The aim of this paper is to contribute to an informed dialogue on the most appropriate forms of development finance. In view of the critical debt situation of African countries in the wake of the Covid-19 crisis, and of the longer-term ambition to deliver on the Sustainable Development Goals and the Paris Agreement, this discussion is more vital than ever.
The Asian Infrastructure Investment Bank (AIIB) is a multilateral bank for infrastructure financing and plans to become the leading global institution for financing infrastructure projects. The study from autumn 2020 analyses why binding rules on transparency at the AIIB, especially with regard to its environmental and social standards, are very important.
Read also the related article, showingwhy the bank must intensify its efforts to inform the public in a timely manner about the environmental and social risks of its projects.
The new consensus in international development circles focuses on private finance as the solution to pressing sustainability Securitization is at the core of international efforts to encourage private finance to invest in SDGs and other sustainability-related activities. This paper maps potential strategies that would guide the agenda of securitisation for sustainability.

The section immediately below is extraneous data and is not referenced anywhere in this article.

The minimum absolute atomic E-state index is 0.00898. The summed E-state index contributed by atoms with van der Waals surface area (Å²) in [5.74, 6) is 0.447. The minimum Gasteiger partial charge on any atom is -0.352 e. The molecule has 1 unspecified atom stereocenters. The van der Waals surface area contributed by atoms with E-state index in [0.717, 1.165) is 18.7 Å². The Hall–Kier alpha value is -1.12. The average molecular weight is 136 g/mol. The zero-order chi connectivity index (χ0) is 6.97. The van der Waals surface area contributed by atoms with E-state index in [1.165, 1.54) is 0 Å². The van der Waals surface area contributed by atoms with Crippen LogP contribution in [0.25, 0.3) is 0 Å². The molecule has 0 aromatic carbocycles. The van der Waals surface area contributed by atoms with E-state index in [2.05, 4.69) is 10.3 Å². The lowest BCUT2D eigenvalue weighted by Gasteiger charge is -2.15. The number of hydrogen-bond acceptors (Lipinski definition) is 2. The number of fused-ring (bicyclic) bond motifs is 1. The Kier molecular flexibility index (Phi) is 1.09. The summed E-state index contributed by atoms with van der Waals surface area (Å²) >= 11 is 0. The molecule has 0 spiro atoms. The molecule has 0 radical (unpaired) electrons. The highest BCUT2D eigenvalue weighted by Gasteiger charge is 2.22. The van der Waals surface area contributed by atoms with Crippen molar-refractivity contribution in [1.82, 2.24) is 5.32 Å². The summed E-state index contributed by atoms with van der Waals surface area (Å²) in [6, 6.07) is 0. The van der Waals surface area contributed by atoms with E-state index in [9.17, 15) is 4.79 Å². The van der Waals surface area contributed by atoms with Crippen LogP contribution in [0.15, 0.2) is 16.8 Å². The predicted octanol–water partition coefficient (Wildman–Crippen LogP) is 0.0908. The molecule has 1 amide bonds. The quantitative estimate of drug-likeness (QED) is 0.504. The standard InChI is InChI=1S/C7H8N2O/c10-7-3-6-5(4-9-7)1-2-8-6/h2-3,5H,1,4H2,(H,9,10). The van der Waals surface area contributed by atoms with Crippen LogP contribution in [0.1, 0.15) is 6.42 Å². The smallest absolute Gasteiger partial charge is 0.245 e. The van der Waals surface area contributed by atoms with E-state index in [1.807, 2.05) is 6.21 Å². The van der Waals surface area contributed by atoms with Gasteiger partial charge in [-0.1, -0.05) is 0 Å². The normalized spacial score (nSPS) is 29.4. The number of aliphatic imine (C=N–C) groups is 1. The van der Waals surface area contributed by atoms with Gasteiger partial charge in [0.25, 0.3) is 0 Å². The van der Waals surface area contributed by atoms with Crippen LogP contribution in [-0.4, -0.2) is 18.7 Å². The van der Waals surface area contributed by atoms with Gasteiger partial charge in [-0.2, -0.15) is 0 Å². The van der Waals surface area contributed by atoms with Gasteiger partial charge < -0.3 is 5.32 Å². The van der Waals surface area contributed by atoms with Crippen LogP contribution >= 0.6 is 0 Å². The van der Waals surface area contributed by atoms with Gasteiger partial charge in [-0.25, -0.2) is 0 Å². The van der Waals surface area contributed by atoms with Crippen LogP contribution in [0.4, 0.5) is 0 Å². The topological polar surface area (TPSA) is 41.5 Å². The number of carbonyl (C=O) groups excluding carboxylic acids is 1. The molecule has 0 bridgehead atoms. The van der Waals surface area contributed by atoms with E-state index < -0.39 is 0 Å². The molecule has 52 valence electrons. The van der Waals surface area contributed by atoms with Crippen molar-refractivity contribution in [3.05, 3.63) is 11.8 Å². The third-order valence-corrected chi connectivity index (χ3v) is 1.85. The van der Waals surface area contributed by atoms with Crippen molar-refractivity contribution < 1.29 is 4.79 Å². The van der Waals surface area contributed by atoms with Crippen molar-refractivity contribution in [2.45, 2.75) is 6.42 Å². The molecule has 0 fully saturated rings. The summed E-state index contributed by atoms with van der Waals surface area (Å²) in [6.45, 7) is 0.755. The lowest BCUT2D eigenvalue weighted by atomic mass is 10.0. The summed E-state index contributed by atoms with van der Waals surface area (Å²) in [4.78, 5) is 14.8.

The rapid development of Indonesia’s palm oil industry, particularly over the last four decades, which to some extent has been ‘development at all costs’, has generated significant revenues but has caused simultaneously massive environmental degradation. Human rights violations in palm oil plantations are also widely documented.
Infrastructure development acts as a gateway to natural resources and markets, powers industry, and provides key services to citizens around the world. However, the OECD’s infrastructure investment advice to the G20 is “out of sync” with recent achievements of the global community, such as the new UN Sustainable Development Goals (SDGs).